|Publication number||US4996691 A|
|Application number||US 07/247,258|
|Publication date||Feb 26, 1991|
|Filing date||Sep 21, 1988|
|Priority date||Sep 21, 1988|
|Publication number||07247258, 247258, US 4996691 A, US 4996691A, US-A-4996691, US4996691 A, US4996691A|
|Inventors||Philip S. Wilcox, Benoit Nadeau-Dostie, Vinod K. Agarwal|
|Original Assignee||Northern Telecom Limited|
|Export Citation||BiBTeX, EndNote, RefMan|
|Patent Citations (7), Referenced by (27), Classifications (9), Legal Events (6)|
|External Links: USPTO, USPTO Assignment, Espacenet|
The invention relates to testing arrangements for integrated circuits and is especially applicable to the testing of integrated circuits of the so-called "scan-design" type, which have provision for connecting some, if not all, of their memory elements in series to receive a binary test vector. Embodiments of the invention may find application in the testing of two or more identical circuits on a particular integrated circuit device or on separate devices within the value system for example upon the same printed circuit board.
In this specification, the term "integrated circuit" will be used to cover a portion of the circuitry laid out on a semiconductor device or the whole of such a circuit on semiconductor device.
Complex integrated circuits present problems to the test engineer because of the large numbers of component gates, etc. to be tested and the complexity of their interconnections. As these integrated circuits become more complex, the generation and storage of massive quantities of test data becomes a serious problem. When integrated circuits are incorporated into overall systems and high quality tests are carried out on the overall system or integrated system, the problem becomes worse. Various attempts have been made to solve this problem and have centered upon the use of "built-inself-test" capabilities allowing the device to be tested effectively and economically. Various built-in test techniques have been proposed ranging from selfoscillation to functional pattern testing with microprogrammed devices to random pattern testing. One structured design approach so called "scan-design" typically provides for all of the memory devices (flip-flops) in the integrated circuit to be connected in series, effectively like one long shift register, between a test input and a test output of the integrated circuit. A binary vector, a sequence of bits, is clocked through this chain of memory devices and is monitored at the output. The output sequence is then compared with a stored reference or signature to verify the integrated circuit. High quality tests are becoming mandatory at all levels of integration and can only be performed satisfactorily if structured with the basic design of the integrated circuit. An example of scan design is disclosed in a paper by John A. LeBlanc entitled "LOCST: A Built-In Self-Test Technique" IEEE Design & Test of Computers, Nov., 1984. Such a design gives the integrated circuit device the capability to generate its own test pattern set and to compress the test results into a compact pass fail indication.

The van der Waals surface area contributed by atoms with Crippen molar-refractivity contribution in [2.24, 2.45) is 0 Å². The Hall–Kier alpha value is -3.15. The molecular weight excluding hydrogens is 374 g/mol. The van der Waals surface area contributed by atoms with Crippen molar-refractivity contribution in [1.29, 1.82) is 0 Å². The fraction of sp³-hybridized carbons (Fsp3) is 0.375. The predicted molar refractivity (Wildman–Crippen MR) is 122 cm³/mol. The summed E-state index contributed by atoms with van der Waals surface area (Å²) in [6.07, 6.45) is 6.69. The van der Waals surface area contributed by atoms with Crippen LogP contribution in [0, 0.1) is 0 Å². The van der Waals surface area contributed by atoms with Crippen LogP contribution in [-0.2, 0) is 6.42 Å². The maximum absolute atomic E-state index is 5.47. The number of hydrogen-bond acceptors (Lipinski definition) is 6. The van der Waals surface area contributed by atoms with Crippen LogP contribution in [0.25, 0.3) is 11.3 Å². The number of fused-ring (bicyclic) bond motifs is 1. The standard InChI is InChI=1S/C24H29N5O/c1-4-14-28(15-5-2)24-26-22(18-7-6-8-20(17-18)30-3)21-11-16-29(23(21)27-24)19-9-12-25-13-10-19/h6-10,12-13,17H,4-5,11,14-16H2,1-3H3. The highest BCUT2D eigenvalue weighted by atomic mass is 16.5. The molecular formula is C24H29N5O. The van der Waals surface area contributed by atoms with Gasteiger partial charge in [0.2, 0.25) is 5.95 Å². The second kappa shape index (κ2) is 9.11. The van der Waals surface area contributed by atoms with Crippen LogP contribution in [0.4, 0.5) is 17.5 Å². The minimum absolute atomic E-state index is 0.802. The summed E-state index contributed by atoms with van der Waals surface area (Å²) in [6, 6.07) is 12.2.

Although pseudo random pattern generation plus signature analysis will alleviate the problem of massive amounts of data, and is very easy to implement in hardware, it is nevertheless not entirely satisfactory because the need still remains to store the expected circuit response. Moreover, signature analysis entails loss of data and increases the risk of a faulty device escaping detection due to "aliasing".